CRAWFORD | Calm and confident, O'Neill ready to send unbeaten Nyquist to Triple Crown trail
While the horse racing world is still buzzing about the last Triple Crown winner, Doug O'Neill, trainer of unbeaten 2-year-old champion Nyquist, is coming to Churchill Downs quietly hoping he has the next one.
LOUISVILLE, Ky. (WDRB) -- In many ways, the horse racing world still is buzzing over last year's Triple Crown winner, the first for the sport in 37 years.
But quietly, without the fanfare you might expect, trainer Doug O'Neill is coming to Churchill Downs for Saturday's Kentucky Derby with the hope that he might have the next one.
His 3-year-old, Nyquist, is perfect in seven starts, was the champion 2-year-old after winning the Breeders' Cup Juvenile and not only hasn't been beaten, he hasn't been passed in a race.
Still, the pre-Derby buzz hasn't grown out of hand for Nyquist, and that, too, is fine with O'Neill, who is all too familiar with the demands of the spotlight, for both good reasons and bad.
His record of medication-related offenses in the sport is long and well-known. He had to miss the 2014 Breeders' Cup because of a suspension.
He also won the Kentucky Derby in 2012 with I'll Have Another, then went on to win the Preakness before scratching the colt from the Belmont the morning before the race with a tendon issue. That year, New York racing officials put all of the Belmont horses in a detention barn before the race. Speculation ran wild that it was a measure aimed at O'Neill.
Now, the same team that took I'll Have Another two-thirds of the way is back with Nyquist, a bay son out of the first crop of Uncle Mo who is named for Detroit Wed Wings player Gustav Nyquist, who plays right wing and knows nothing about the sport.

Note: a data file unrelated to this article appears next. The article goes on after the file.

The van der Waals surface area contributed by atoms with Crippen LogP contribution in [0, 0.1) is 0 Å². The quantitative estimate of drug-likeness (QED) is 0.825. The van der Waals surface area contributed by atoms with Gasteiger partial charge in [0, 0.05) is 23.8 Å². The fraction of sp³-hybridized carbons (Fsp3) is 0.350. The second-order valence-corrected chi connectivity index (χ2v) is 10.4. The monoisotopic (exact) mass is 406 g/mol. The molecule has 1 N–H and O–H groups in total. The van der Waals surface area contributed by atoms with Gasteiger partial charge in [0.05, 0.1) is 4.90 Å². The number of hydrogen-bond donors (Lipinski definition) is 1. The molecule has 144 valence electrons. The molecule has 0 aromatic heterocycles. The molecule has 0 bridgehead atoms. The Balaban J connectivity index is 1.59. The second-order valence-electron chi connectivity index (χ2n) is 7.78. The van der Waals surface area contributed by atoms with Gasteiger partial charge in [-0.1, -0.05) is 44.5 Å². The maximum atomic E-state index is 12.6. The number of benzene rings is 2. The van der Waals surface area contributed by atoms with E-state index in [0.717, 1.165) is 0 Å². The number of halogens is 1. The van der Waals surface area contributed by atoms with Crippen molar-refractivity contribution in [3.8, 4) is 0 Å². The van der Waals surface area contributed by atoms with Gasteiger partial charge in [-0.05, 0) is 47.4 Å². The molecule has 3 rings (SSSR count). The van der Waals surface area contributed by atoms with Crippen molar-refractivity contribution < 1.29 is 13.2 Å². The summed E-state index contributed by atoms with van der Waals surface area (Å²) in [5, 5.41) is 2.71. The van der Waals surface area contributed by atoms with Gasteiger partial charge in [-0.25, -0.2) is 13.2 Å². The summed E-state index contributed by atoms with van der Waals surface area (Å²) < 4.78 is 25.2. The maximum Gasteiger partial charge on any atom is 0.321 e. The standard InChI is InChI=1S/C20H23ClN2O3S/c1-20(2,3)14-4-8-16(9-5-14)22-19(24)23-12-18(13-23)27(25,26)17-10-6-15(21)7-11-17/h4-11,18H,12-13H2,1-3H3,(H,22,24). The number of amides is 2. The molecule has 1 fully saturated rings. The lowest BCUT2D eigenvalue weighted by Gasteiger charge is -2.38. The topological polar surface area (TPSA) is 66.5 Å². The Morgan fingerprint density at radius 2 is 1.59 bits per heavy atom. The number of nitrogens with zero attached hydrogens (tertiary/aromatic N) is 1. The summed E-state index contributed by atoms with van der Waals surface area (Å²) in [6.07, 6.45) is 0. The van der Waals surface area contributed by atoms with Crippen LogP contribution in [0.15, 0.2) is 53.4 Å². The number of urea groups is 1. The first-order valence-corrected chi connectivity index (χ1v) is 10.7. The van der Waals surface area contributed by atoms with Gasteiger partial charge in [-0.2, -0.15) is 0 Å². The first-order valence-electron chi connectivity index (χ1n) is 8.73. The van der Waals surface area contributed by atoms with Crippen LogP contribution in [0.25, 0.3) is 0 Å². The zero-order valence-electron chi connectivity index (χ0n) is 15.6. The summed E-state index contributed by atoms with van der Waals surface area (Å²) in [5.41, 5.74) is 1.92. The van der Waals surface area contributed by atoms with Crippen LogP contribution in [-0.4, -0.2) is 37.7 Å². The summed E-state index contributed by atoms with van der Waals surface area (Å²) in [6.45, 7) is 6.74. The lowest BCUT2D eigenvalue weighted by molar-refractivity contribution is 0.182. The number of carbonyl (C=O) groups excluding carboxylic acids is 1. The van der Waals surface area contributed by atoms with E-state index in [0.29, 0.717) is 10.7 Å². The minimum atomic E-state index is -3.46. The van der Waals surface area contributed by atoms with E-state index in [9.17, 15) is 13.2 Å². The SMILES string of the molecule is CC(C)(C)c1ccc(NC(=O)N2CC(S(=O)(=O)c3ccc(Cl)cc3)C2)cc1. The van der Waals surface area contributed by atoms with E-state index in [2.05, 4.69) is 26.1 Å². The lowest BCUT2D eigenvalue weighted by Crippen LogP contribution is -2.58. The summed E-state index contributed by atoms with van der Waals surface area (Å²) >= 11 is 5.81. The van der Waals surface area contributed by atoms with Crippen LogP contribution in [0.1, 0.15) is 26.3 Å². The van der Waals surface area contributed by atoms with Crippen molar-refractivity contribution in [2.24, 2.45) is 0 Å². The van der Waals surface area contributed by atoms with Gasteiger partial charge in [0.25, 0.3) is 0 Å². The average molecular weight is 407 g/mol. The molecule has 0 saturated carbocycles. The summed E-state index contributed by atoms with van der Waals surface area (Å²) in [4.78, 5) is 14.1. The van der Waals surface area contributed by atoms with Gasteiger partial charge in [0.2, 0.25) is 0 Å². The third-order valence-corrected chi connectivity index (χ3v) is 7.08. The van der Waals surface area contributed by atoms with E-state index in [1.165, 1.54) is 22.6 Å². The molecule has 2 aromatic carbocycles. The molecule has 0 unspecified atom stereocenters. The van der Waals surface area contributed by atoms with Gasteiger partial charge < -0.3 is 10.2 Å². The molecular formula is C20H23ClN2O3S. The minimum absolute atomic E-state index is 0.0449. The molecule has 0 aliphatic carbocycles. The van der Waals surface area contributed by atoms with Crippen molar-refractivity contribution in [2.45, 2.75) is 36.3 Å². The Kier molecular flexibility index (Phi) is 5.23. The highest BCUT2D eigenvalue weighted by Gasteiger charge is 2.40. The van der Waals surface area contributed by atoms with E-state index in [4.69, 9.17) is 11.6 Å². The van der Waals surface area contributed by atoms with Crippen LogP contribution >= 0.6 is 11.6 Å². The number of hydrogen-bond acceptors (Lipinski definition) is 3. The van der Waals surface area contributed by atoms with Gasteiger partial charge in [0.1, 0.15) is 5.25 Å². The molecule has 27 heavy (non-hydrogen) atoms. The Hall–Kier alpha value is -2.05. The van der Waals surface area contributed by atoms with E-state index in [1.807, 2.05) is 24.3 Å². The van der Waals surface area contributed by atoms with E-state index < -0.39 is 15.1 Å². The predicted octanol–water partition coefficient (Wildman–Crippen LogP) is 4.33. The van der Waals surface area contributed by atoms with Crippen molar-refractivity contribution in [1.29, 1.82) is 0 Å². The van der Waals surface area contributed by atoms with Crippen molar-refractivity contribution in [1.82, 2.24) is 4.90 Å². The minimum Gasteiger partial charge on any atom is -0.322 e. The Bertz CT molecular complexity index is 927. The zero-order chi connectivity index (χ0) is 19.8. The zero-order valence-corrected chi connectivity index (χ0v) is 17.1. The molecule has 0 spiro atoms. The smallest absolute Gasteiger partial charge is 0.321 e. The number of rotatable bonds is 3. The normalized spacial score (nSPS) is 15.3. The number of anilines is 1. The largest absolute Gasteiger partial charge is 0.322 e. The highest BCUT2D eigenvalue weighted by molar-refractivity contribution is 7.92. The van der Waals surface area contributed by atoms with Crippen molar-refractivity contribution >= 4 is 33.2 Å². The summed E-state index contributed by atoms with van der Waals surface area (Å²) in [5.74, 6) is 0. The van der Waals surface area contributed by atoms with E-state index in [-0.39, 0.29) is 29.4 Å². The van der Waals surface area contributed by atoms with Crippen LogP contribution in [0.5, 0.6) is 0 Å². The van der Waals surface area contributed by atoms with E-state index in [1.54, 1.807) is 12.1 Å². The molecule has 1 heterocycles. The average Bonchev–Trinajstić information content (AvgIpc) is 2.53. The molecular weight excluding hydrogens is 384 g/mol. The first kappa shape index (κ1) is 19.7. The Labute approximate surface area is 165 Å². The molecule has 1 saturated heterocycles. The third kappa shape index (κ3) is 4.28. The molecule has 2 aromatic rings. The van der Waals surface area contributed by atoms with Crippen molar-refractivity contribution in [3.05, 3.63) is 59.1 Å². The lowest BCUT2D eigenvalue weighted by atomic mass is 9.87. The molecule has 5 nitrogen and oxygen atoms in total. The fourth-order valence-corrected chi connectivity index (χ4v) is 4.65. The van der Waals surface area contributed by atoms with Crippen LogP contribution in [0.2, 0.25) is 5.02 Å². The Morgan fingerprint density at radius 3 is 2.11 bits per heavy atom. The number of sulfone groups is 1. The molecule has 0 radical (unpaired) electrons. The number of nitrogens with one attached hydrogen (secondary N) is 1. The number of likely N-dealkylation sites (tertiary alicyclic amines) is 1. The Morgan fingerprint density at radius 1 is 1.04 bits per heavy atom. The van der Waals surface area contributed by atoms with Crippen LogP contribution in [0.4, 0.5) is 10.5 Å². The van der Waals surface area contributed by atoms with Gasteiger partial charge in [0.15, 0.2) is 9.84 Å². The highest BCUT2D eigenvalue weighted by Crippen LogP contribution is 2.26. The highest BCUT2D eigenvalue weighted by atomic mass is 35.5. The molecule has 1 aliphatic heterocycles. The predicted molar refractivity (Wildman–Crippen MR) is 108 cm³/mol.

"I talked to him the other day and he asked when the tournament is," O'Neill said, smiling.
J. Paul Reddam, the colt's owner, is a former professor of philosophy who has made a fortune -- and fended off his share of controversy -- in the payday loan industry, but who also has been a leading benefactor for the sport. Mario Guttierez, his jockey, won the first Kentucky Derby he raced in, aboard I'll Have Another.
And O'Neill appears ready for another horse racing close-up. He's lost a good bit of weight, but wasn't interested in discussing how.
"It's good of you to say so," O'Neill said, before mentioning Bulletproof coffee and a couple of other Southern California-sounding things he's doing on the health front.
And he's strikingly relaxed, for all of the nerve-wracking moments that go into coaxing a favorite up to the first Saturday in May. Shortly after winning the Florida Derby, Nyquist tested with an abnormally high white blood cell count, but it turned out to be just a mild shipping infection.
On Friday afternoon, Nyquist turned in his final work before the Derby, covering a mile in 1:41, just a few seconds faster than his usual, before a crowd awaiting the start of racing at Keeneland Race Course in Lexington, Ky., where he's been stabled.
O'Neill always has been one of the nicest guys on the backside. Media criticism of him has rankled him in the past, but it doesn't show these days. He's a little less serene about criticisms of his horse -- and there have been some. Nyquist is not royally bred. His sire, Uncle Mo, is becoming one of the hot names in the industry -- having sent three offspring to the Kentucky Derby from his first crop. But he wasn't a distance specialist himself, and many wonder whether his offspring aren't better suited for shorter races.
He has never posted a speed figure of higher than 100, and his 94 in winning the Florida Derby was pedestrian, though on a slightly off track.
And O'Neill has run Nyquist only twice as a 2-year-old, and only once around two turns. Generally, horses get more seasoning than that after their juvenile campaign.
But there's a reason for the light schedule.
"The thought of only two preps before the Kentucky Derby, that was all thought as if we got lucky and won the Kentucky Derby, we'd have a horse with a lot left in his tank for the Triple Crown," O'Neil said. "But you never know. We have to get through May 7 first."